Similarly, MS Word has functionality to easily make lists. In the ribbon on the Home tab, in the Paragraph group, select the option to create bulleted (unordered) lists or lists that are ordered (with numbers, letters and/or Roman numerals). For the author, the benefit of using the list functionality, as opposed to hand typing the bullets (or numbers), is that Word will automatically format your lists for you, giving them a consistent look and will also create the next list item automatically for you as you type (when you press Enter). From an accessibility standpoint, using the list functionality will then allow people using assistive technology to know that there’s a list as part of the content. When a screen reader is reading a document to someone and it comes across a list, it’ll tell the person there’s a list there, how many items are in the list and, when the screen reader is done reading the list it’ll say, “Out of list.” Again, this is important structural information.
Just like Styles and Lists, Word provides the functionality to easily create data tables in your document. That being said, tables can be tricky. One very important thing to keep in mind with tables is do not put a table in the document just to help with formatting or layout! When screen readers and other assistive technologies encounter tables, they tell the user that there’s a table in the document, how big it is (the number of columns and rows) and then tries to find headers and data cells and associate them with each other. Of course, when a table is used for formatting, that’s not accurate structural information.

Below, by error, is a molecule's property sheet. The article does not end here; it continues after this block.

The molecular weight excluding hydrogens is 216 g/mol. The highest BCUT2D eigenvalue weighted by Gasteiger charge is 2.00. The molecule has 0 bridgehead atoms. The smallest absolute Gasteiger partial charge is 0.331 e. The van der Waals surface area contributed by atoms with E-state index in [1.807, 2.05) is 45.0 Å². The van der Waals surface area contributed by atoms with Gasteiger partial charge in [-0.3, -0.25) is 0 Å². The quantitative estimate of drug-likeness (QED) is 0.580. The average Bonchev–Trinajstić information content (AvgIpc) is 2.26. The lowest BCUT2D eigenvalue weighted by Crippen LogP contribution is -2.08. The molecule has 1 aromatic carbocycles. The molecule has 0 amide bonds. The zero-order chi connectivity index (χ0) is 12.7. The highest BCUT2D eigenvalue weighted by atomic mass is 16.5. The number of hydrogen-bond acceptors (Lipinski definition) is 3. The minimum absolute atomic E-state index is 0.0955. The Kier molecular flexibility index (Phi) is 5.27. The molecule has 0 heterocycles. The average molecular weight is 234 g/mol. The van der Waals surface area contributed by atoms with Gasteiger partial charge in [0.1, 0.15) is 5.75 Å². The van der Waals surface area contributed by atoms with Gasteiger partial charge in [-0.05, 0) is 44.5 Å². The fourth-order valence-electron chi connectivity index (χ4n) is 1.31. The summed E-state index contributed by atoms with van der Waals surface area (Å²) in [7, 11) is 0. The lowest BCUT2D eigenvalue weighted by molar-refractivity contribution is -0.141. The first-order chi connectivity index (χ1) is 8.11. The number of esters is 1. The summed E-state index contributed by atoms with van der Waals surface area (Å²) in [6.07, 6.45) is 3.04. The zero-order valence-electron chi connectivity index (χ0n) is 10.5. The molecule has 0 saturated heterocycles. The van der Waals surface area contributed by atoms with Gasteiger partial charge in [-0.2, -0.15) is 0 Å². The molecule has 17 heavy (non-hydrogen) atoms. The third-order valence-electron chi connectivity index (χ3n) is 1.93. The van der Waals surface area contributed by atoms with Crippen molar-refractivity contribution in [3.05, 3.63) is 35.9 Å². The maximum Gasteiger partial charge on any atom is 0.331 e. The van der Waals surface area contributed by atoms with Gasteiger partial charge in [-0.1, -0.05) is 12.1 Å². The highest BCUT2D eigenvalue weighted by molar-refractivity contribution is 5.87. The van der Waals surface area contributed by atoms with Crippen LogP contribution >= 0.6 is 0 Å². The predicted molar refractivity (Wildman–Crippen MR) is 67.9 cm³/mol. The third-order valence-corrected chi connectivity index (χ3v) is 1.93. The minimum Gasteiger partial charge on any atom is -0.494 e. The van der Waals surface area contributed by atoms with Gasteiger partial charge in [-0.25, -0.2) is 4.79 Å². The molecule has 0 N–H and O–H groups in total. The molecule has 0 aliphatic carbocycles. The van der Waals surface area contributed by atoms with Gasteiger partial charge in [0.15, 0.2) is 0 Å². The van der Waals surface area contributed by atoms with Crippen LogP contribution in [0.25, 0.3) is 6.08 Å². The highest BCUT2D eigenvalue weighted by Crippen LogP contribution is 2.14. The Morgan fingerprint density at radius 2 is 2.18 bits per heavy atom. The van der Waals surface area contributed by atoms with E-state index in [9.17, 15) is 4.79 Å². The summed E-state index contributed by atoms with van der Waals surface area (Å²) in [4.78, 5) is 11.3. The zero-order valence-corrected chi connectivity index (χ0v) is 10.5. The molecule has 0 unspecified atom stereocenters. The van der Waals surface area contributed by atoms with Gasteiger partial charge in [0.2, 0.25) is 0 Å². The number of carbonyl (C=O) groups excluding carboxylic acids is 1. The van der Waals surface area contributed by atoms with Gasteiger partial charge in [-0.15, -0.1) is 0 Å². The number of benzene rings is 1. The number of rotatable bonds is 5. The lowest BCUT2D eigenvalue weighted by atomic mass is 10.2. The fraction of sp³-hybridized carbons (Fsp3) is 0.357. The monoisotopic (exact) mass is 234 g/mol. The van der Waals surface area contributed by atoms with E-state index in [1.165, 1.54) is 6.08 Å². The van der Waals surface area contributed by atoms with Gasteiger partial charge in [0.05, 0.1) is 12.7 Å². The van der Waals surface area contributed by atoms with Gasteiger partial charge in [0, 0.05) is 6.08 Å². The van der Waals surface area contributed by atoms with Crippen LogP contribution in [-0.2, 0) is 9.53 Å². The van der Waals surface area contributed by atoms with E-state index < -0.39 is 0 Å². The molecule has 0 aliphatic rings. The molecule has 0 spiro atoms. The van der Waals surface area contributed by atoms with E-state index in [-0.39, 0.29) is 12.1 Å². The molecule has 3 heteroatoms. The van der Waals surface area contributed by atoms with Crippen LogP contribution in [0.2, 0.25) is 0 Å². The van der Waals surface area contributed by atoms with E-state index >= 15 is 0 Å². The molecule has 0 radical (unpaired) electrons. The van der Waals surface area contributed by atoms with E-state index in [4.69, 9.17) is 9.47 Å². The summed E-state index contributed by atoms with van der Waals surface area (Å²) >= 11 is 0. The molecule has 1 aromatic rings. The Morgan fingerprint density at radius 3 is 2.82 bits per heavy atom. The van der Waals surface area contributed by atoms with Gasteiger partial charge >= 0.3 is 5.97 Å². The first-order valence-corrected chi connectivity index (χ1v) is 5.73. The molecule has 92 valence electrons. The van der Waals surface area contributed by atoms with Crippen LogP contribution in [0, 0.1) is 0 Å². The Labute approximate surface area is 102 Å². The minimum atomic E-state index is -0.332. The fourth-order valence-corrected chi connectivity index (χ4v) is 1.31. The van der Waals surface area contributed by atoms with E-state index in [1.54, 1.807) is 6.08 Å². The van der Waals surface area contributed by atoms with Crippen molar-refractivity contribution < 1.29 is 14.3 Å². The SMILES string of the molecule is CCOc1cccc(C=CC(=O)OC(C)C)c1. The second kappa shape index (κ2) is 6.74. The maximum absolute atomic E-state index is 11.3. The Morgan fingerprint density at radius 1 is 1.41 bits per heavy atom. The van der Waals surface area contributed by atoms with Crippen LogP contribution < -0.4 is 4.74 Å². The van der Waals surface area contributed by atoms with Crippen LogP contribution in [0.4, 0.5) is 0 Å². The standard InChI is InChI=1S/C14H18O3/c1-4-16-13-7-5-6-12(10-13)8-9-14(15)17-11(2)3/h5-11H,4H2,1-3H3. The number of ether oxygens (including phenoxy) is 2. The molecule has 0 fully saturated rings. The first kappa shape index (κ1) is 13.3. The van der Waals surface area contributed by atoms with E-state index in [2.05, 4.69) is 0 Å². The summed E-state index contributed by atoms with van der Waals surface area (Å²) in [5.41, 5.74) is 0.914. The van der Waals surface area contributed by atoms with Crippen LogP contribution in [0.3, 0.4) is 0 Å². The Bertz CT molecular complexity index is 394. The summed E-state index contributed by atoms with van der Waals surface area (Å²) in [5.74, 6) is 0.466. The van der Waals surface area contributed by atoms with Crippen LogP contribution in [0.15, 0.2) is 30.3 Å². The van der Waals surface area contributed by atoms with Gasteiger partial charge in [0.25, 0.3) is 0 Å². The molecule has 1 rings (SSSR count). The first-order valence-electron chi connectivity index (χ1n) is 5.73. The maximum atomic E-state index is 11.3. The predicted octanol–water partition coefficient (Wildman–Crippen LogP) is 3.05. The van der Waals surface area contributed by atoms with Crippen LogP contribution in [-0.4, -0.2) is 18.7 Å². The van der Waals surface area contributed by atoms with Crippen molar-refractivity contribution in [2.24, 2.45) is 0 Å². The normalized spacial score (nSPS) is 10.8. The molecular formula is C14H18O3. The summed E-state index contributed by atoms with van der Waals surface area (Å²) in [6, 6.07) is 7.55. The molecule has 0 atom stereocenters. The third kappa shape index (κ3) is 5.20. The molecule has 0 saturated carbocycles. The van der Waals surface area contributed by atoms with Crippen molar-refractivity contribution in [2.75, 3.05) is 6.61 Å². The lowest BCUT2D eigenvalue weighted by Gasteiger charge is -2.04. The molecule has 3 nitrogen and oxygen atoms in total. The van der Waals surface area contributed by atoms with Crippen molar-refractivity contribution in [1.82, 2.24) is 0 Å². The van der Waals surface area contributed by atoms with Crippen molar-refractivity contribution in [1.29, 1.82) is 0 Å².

When creating tables for data in your document try to keep them as simple as possible. They’re easier for everyone to read, whether or not assistive technology is being used! It would be better to have two (or even three) simple tables in your document than one really complex table. We’ve all seen this, though, where authors are really proud of their incredibly complex (and they argue brilliantly organized) tables. The problem is the author is the only one who really knows what’s going on in the table! “KISS” those complex tables goodbye and “Keep it simple, silly!”